6 Fixes for Dry Skin If You're Over 60, According to Dermatologists and Beauty Experts
The pros say there's a trio of ingredients you need in your routine.
Dry skin is a bummer. And we have bad news: it gets worse as you age. Over time, the body produces fewer natural oils. That, plus the cumulative effects of sun damage, can lead to skin that's itchy, scaley, and patchy. However, you don't have to sit back and suffer. Just because your skin might be scratchier in your seventh decade doesn't mean there aren't fixes that can help you find relief. Here, we chatted with dermatologists and beauty experts to learn the key ways to mitigate dry skin over 60. From lifestyle changes to skincare upgrades, these tips will make you feel brand new.
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Minimize sun exposure.
If you need another reason to slather on sunscreen, you should know that skipping it could negatively impact how your skin looks and feels. "Sun damage makes your skin drier," says Brenda Dintiman, MD, board-certified dermatologist at DermUtopia. "Use sunscreen to prevent further dryness."
And remember: not all SPFs are created equally. To get the desired plump, bouncy effect, you'll want to select one for dry skin. Choose a cream formula with ingredients like aloe, hyaluronic acid, glycerin, and ceramides. That, plus an SPF 30 or higher, will moisturize the skin while protecting it from future damage.
Use a humidifier.
One of the top fixes for dry skin hardly has to do with the skin at all—it has to do with the air. "Use a humidifier to add moisture to the living areas around your home," says Marie Baker, FNP-C, president and medical director of DermaCrush Medical. The device is even more critical in the summer and winter when heating and air conditioning remove moisture from the indoor air.
So, how does a humidifier help? "When your skin's protective barrier is damaged (read: dry), it creates small cracks in the skin, causing moisture to escape," Marina Peredo, MD, a board-certified dermatologist in New York, told Real Simple. "Running a humidifier pulls moisture back into the air to improve dry, itchy skin and help it retain that hydration."
If you don't have a humidifier, boil a pot of water on the stove (you'll have to watch it for safety reasons).
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Skip the hot showers.
If you have a preference for steamy hot showers, you might be exacerbating your dry skin. "These cause transepidermal water loss, which strips moisture from the already delicate skin," says Baker. Fortunately, there's an easy fix: turn down the heat and shorten your shower routine, especially when dealing with a dry-skin flare-up.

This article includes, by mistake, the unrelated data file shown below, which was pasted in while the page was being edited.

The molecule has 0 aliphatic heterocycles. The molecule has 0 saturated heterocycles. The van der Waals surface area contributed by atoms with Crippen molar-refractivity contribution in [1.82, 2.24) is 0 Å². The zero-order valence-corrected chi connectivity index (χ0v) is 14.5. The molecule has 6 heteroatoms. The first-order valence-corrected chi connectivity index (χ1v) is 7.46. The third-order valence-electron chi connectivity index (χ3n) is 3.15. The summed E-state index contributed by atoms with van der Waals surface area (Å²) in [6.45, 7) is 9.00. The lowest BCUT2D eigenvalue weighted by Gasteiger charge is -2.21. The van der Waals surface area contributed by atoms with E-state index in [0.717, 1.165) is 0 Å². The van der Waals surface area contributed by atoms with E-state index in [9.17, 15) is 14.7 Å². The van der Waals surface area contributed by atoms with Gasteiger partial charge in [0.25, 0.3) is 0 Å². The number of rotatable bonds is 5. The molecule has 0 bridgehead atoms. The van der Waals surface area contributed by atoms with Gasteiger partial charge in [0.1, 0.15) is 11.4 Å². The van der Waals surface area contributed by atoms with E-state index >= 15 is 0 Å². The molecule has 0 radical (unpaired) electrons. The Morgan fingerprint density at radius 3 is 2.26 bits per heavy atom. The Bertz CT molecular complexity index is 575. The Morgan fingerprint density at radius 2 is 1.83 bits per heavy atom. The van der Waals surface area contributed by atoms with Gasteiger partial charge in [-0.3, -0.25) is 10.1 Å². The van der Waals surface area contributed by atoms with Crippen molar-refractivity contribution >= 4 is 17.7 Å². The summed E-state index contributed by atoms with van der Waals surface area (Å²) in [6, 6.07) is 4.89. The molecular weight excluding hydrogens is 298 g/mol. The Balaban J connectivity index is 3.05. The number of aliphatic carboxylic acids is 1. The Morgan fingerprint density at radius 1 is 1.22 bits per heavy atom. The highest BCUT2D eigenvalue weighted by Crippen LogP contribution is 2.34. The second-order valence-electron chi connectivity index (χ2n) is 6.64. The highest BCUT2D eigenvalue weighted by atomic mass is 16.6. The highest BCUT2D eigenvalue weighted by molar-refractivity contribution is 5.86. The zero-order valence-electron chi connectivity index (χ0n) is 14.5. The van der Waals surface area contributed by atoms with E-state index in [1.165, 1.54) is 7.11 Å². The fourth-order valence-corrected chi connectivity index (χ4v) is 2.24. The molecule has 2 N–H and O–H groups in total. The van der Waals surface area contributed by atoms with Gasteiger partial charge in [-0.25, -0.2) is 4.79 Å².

Opt for a lipid-rich skincare routine.
A targeted skincare routine is the final component for fixing dry skin over age 60. "As we age, our skin dramatically decreases its natural production of collagen, elastin, and sebum," explains Georgia Smith, cosmetic chemist and founder of Skin Sister.
Her best tip is to mitigate that by using lipid-rich skincare products. (The three classes of lipids include ceramides, fatty acids, and cholesterol; they're each found in oils). "This will help replace the lost sebum that your skin is no longer producing like it used to; lipids will nourish your skin and reduce that dry and tight feeling."
Look for a moisturizer with ceramides, fatty acids, or cholesterol (or a combination!) and apply it diligently morning and night.
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Add hyaluronic acid to your routine.
This is the hero ingredient for hydrated skin. "Hyaluronic acid is an amazing ingredient that helps the skin to maintain moisture and prevent moisture loss," says Baker. "Products like SkinMedica's HA5 Rejuvenating Hydrator incorporate hyaluronic acid, among other moisture-retaining ingredients, to produce more supple and youthful skin with immediate and long-term benefits." Swipe it onto damp skin before your moisturizer and SPF for an instant lift.
Finish your routine with an occlusive.
Your final skincare step should be a petroleum jelly product like Vaseline or Aquaphor. "Occlusives are great as they are thickened formulations designed with oil and water—exactly what our skin is not naturally producing [at 60] as it used to," says Smith.
They're especially useful to seal in your skincare at night. "When applied to the skin, petroleum jelly creates a barrier that physically prevents water from evaporating from the skin into the environment," Arash Akhavan, MD, FAAD, owner of the Dermatology and Laser Group in New York City, previously told Best Life. "As a result, the water content of skin increases, yielding skin that is more hydrated." Put it on after your moisturizer to reap the benefits.